Referee Penalty Signals
The main responsibility of on-ice referees is to make penalty calls and communicate these calls to other game personnel. After blowing their whistle to stop play and signaling a penalty, hockey referees use a range of signals to communicate different calls to scorers, coaches, players, and fans. Most of these signals involve the referee using their hands and arms to visually communicate in loud arenas, and each penalty has a corresponding hand signal.
Delayed Penalty Signals
When there is a delayed penalty on a play, the referee will raise their non-whistle arm straight up in the air. When a player on the team who committed the penalty touches the puck, the referee will blow their whistle to halt play and lower their arm. They will then assess the penalty to the offending player, who will take a trip to the penalty box.
Hockey Referee Types List
Here is a list of the different types of hockey referees and officials that each have their own role on the ice:
- Official Scorer
- Goal Judges
- Game Timekeeper
- Penalty Timekeeper
- Penalty Box Attendants
- Video Replay Judge
Can a coach or player challenge the ruling of a referee in hockey?
Yes, a coach is allowed to dispute a referee’s call by using what is called a coach’s challenge. Coaches’ challenges are an action that requires officials to review the call again, using the help of instant replay and the replay officiating crew. If the officials decide they made the wrong call, it will be overturned. If the officials confirm the call on the ice, it will be upheld. Coaches are allowed to challenge as many times as they would like, but if the challenge fails, their team will be issued a two-minute minor penalty. For every additional failed challenge after the first, the team is given a four-minute double minor penalty.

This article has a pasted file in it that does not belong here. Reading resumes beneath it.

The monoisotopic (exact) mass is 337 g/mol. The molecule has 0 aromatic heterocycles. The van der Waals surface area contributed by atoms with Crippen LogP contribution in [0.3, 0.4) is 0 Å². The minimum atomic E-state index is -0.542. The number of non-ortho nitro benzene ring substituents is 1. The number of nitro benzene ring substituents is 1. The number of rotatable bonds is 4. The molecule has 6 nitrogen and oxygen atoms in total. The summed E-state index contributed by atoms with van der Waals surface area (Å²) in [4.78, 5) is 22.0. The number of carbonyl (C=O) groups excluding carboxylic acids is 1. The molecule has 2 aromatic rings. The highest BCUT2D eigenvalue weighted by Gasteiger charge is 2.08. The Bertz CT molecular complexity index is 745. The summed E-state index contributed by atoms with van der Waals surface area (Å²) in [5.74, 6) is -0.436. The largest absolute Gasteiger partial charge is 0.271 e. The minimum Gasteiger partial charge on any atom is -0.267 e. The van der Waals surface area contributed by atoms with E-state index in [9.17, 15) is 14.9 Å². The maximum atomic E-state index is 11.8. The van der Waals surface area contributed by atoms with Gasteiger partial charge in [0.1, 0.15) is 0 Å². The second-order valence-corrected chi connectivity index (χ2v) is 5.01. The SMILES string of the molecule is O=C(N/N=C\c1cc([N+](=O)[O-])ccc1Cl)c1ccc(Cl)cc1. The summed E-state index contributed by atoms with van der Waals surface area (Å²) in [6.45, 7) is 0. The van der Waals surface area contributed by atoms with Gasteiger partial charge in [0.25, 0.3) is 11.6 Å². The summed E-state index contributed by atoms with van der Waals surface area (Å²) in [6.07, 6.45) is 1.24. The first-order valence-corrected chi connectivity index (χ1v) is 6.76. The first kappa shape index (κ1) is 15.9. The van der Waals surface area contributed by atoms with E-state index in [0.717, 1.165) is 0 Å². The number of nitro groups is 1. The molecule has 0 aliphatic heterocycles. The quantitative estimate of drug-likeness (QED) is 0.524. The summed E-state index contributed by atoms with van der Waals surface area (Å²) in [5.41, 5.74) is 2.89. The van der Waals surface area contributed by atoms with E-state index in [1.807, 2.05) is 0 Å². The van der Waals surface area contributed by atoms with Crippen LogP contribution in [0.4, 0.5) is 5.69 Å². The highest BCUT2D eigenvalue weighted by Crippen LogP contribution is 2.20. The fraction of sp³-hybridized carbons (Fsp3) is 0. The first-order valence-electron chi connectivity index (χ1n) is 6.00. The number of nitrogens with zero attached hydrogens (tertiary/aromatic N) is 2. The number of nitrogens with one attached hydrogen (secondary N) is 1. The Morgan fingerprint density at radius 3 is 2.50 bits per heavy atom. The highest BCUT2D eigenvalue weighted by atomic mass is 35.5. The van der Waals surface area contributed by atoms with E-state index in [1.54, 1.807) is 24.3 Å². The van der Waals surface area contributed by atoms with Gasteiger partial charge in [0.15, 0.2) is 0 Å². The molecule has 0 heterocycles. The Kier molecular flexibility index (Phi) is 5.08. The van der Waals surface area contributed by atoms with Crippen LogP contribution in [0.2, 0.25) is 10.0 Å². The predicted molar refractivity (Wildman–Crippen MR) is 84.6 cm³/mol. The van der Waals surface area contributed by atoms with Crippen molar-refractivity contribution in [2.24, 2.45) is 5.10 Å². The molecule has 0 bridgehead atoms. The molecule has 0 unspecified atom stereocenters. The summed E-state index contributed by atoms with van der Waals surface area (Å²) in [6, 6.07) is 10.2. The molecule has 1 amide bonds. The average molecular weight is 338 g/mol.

Are players allowed to argue with the referee?
Similar to many other professional sports, the players are allowed to discuss previous plays with the game referees. However, they must always be respectful and show sportsmanship. If a player argues excessively with an official, they may be assessed a penalty for unsportsmanlike conduct. When discussing a call, players may not touch the referee with their hands or stick and may not interfere in any non-physical manner with game officials who are performing their designated duties.
How many officials are there in a hockey game?
In an NHL game, there are four on-ice officials, two referees, and two linesmen. Additional off-ice officials, including the official scorer, two goal judges, penalty and game timekeepers, two penalty box attendants, a commercial coordinator, five scoring staffers, a video replay judge, and a spotter account for the remaining 15 members of the officiating team. There is also an additional video replay crew located at the NHL Hockey Operations Department in Toronto that reviews video replays for all NHL games. The number of officials and referees at lower levels of hockey will vary but will almost always be less than at an NHL game.
Why do NHL referees have numbers?
NHL referees have numbers for identification purposes, similar to NHL players. On the back of their jerseys, NHL referees have a number that is used to identify them on the ice and in games. There are currently 34 full-time referees in the NHL and 34 full-time linesmen. These officials have a number assigned to them and are listed on a roster for the National Hockey League Officials Association.